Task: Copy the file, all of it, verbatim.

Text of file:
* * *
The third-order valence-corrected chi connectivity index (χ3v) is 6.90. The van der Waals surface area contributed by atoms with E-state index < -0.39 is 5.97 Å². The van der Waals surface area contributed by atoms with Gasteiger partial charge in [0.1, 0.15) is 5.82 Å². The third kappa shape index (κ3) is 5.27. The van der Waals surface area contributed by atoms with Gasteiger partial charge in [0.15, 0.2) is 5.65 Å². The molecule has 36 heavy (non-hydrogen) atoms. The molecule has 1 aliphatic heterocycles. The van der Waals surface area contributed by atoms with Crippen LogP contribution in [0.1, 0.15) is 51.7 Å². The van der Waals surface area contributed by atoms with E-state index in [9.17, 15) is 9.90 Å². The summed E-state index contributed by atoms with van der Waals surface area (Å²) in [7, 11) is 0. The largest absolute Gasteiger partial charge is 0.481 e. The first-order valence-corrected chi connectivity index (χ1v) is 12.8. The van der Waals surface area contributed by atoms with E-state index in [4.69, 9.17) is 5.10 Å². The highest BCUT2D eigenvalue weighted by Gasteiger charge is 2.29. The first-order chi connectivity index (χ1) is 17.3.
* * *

The third-order valence-corrected chi connectivity index (χ3v) is 6.90. The van der Waals surface area contributed by atoms with E-state index < -0.39 is 5.97 Å². The van der Waals surface area contributed by atoms with Gasteiger partial charge in [0.1, 0.15) is 5.82 Å². The third kappa shape index (κ3) is 5.27. The van der Waals surface area contributed by atoms with Gasteiger partial charge in [0.15, 0.2) is 5.65 Å². The molecule has 36 heavy (non-hydrogen) atoms. The molecule has 1 aliphatic heterocycles. The van der Waals surface area contributed by atoms with Crippen LogP contribution in [0.1, 0.15) is 51.7 Å². The van der Waals surface area contributed by atoms with E-state index in [9.17, 15) is 9.90 Å². The summed E-state index contributed by atoms with van der Waals surface area (Å²) in [7, 11) is 0. The largest absolute Gasteiger partial charge is 0.481 e. The first-order valence-corrected chi connectivity index (χ1v) is 12.8. The van der Waals surface area contributed by atoms with E-state index in [4.69, 9.17) is 5.10 Å². The highest BCUT2D eigenvalue weighted by Gasteiger charge is 2.29. The first-order chi connectivity index (χ1) is 17.3.